National Parks Amendment Bill: briefing; Council For Nuclear Safety: Safety Aspects at Koeberg Power Station


05 August 1998
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Meeting Summary

A summary of this committee meeting is not yet available.

Meeting report

5 August 1998


Documents handed out:
Slides presented by the Council for Nuclear Safety
Spent Fuel Storage at Koeberg
Report of the Council for Nuclear Safety
National Parks Amendment Bill [B83-98] (access from

An informal briefing was held on the National Parks Amendment Bill. Members of the committee were dissatisfied that only one province, Western Cape, was consulted regarding the drafting of the amendments to the Bill. The Council for Nuclear Safety gave a presentation on their role and the safety aspects of Koeberg Power Station. Other issues surrounding the Council were also discussed.

The first item was a briefing on the amendments made to the National Parks Bill. This was not on the agenda initially. The memorandum of the amendments was read by the Director of the South African National Parks Board, Mr D. Paris. The Chairperson stated that this was an informal stage to the whole discussion of the amendments and then proceeded to allow questions from the members.

Q: Why was only the province of Western Cape consulted in the making of these amendments?
A: This province was consulted regarding the issue of the Knysna Wetlands.

Several members felt this was incorrect because there were several provinces which were going to be affected by the Bill and they should have also been consulted. Mr Paris and his associate stated that the Bill would affect those parks that have been classified as National Parks and not those in the past, which were classified by the TBVC states. The problems facing these parks are being looked into by a separate Commission. The Chairperson re-iterated that those provinces should have been consulted. Hence she noted that the Parks Board should note this as an omission on their part and in future should consult with other provinces.

It was requested by one member that the Board should make an audit so that they know what the future holds for them and the members of parliament would have a fuller picture of the situation. In this way amendments could be made once, instead of having to go through several amendment bills.

The next item on the agenda was a presentation from the Council for Nuclear Safety. Mr P. Metcalf introduced concepts , terminology as well as dealing with the specific issue of the Koeberg Power Station.

Regarding the Koeberg Power Station, Mr Metcalf said that Eskom had requested a license for modification purposes. He noted that the intended modification was regarding the water tanks where spent fuel was being stored in. The current facility apparently has enough space to hold cores until the middle of the year 2000. By this time there will be a need for more space or the station will have to shut down. The license change will be requested at the end of this year. It will be reviewed in the 1st quarter of next year. The extension is scheduled to be completed by May-August 1999.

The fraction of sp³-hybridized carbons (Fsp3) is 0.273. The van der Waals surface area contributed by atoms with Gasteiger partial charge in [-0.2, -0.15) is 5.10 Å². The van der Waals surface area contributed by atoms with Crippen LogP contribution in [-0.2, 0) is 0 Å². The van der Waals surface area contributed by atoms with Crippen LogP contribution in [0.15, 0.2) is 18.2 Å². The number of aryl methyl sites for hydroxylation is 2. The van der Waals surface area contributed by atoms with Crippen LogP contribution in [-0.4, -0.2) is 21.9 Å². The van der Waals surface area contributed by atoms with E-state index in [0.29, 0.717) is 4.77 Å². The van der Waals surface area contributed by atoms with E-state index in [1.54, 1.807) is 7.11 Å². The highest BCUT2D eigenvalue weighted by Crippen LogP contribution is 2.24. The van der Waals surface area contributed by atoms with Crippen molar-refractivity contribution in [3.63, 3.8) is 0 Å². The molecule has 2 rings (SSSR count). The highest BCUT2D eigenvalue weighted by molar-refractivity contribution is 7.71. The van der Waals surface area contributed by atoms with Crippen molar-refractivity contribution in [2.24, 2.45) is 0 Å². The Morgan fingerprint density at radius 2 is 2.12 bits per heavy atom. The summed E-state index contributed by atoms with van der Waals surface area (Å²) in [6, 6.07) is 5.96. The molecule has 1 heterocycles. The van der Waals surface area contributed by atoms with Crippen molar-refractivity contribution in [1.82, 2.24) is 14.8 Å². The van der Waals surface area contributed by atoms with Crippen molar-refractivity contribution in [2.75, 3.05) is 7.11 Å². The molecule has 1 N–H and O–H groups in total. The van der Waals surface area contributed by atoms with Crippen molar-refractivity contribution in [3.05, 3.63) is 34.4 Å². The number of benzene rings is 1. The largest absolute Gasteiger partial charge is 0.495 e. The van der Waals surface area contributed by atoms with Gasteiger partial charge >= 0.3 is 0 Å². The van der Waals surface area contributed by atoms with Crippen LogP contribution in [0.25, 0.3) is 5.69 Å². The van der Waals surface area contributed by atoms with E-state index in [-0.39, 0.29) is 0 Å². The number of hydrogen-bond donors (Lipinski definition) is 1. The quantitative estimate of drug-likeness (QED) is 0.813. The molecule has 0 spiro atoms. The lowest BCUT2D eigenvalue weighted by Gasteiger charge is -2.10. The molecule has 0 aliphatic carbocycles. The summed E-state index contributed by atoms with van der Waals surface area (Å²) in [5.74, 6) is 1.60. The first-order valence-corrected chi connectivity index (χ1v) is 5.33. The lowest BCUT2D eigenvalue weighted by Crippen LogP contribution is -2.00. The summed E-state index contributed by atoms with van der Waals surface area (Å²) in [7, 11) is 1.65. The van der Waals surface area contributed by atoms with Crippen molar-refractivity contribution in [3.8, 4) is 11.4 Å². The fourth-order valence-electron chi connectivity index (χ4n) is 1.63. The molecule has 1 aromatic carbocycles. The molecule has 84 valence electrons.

The Chairperson and most of the members agreed that some of the questions regarding the station could only be answered by Eskom and they should be called in for this purpose.

Mr Metcalf also presented some other issues. It was noted that some changes should be taken into consideration with regards to the Council for Nuclear Safety. The main concern raised by members was who the Council for Nuclear Safety reported to. It became clear that reporting to the Minister of Mineral and Energy Affairs presently was inappropriate. The Council for Nuclear Safety should be an independent council and cannot be influenced by the mining sector. There is also a need for interested and affected parties to be able to interact with the Council. This comes with the need to be open and transparent. It also contributes to their accountability.

Alarming issues came to light when the figures of radiation levels of miners were presented. The levels of exposure some miners were undergoing were above the highest dosages allowable. South Africa has the highest world figures of such exposure for mainly gold miners . This is due to the fact that there is considerable amounts of uranium mined along with gold. Miners are not aware of the risks they are facing and a lot of them die months after retiring due to cancer. These issues have to be looked at by the Mineral and Energy committee and steps needed to be taken.

The Council for Nuclear Safety tried to show the difficulties that arise when safety measures are imposed on mines by both the mining companies as well as the miners. Economic consideration seemed to be the highest priority to the companies where the welfare of human beings was compromised. The Council also had to take into consideration that jobs might be lost if they ask factories to close on safety grounds. Nevertheless, they do feel that appropriate safety measures can be put in place without loosing out economically in the long run.

With regards to offshore transport of dangerous materials, the Council noted that these ships (French, Japanese and British mainly) all adopt the international safety regulation. They have stated that they would not need to dock on South African shores. They would have to comply to South African safety regulations if that were the case.

The Chairperson ended the meeting by informing the members that the concerns raised will be discussed further.



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